2015 Reading List

American History

  1. Becoming Madison by Michael Signer. This 2015 release about United States president James Madison takes a look at Madison’s formative years — focusing mostly on the ages of 20-40. The book offers an insightful look at the forces and influences which shaped the political views of the Father of the United States Constitution. Review | Purchase
  2. 1968: The Year That Rocked The World by Mark Kurlansky. Many historians say 1968 marked the end of the 1960s and this book will help you understand why. Most Americans probably know Martin Luther King and Robert Kennedy died in 1968, but the unrest on the world stage may not be as well known. This book covers United States and world events that signified all the civil unrest that was unfolding in the decade of change. Purchase

Books About Books

  1. 50 Classics Series by Tom Butler-Bowden. With the 2015 release of 50 Political Classics, there are seven books in this series. The first was released in 2004. The advantage of each of these books – I’ve read several – is the ability to quickly summarize the 50 books most important books on a subject (based on the author’s opinion). Purchase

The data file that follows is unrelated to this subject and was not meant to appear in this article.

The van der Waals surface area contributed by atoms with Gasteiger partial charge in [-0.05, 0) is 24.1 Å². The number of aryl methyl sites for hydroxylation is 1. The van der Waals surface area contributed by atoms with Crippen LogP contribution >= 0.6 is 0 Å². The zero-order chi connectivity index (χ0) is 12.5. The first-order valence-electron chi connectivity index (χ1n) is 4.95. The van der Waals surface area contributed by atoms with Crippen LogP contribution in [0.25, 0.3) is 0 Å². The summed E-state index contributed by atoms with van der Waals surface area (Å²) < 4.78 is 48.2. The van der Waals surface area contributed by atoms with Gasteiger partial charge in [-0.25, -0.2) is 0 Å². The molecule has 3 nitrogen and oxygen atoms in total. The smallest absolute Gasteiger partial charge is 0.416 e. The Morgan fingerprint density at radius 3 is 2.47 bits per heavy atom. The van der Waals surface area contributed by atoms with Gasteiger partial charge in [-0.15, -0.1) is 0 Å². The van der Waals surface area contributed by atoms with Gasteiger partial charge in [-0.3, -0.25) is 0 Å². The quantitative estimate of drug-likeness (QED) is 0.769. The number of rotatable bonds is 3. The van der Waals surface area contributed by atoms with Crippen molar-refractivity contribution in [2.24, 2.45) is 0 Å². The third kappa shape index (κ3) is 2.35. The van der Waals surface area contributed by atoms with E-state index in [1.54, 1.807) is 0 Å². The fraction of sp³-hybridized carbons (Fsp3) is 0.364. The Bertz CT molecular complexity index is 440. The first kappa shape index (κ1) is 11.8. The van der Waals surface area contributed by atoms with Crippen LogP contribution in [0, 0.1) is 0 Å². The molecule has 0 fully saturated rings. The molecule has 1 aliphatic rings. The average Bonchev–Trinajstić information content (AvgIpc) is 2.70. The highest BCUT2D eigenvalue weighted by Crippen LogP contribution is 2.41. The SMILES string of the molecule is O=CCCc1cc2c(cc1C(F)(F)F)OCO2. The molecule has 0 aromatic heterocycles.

Civil War History

  1. This Republic of Suffering: Death and the American Civil War by Drew Gilpin Faust. This is an intriguing look at the sheer number of deaths, the logistical problems the deaths caused and the impact lasting impact these deaths had on the American concept of the “Good Death.” Review | Purchase

General History

  1. Bold Spirit: Helga Estby’s Forgotten Walk Across Victorian America by Linda Lawrence Hunt is a story about grit, hope, despair, betrayal and loss. It is a story that would be forever lost if a 8th grade student had not written an essay about his great-great-grandmother’s walk across the United States. Review | Purchase
  2. How We Got To Now by Steven Johnson takes an in-depth look at the history for six technologies that impact our daily lives. Review | Purchase
  3. The Atomic Times by Michael Harris is a first person account of Harris’ year station on the Pacific island where H-Bomb tests were conducted. Review | Purchase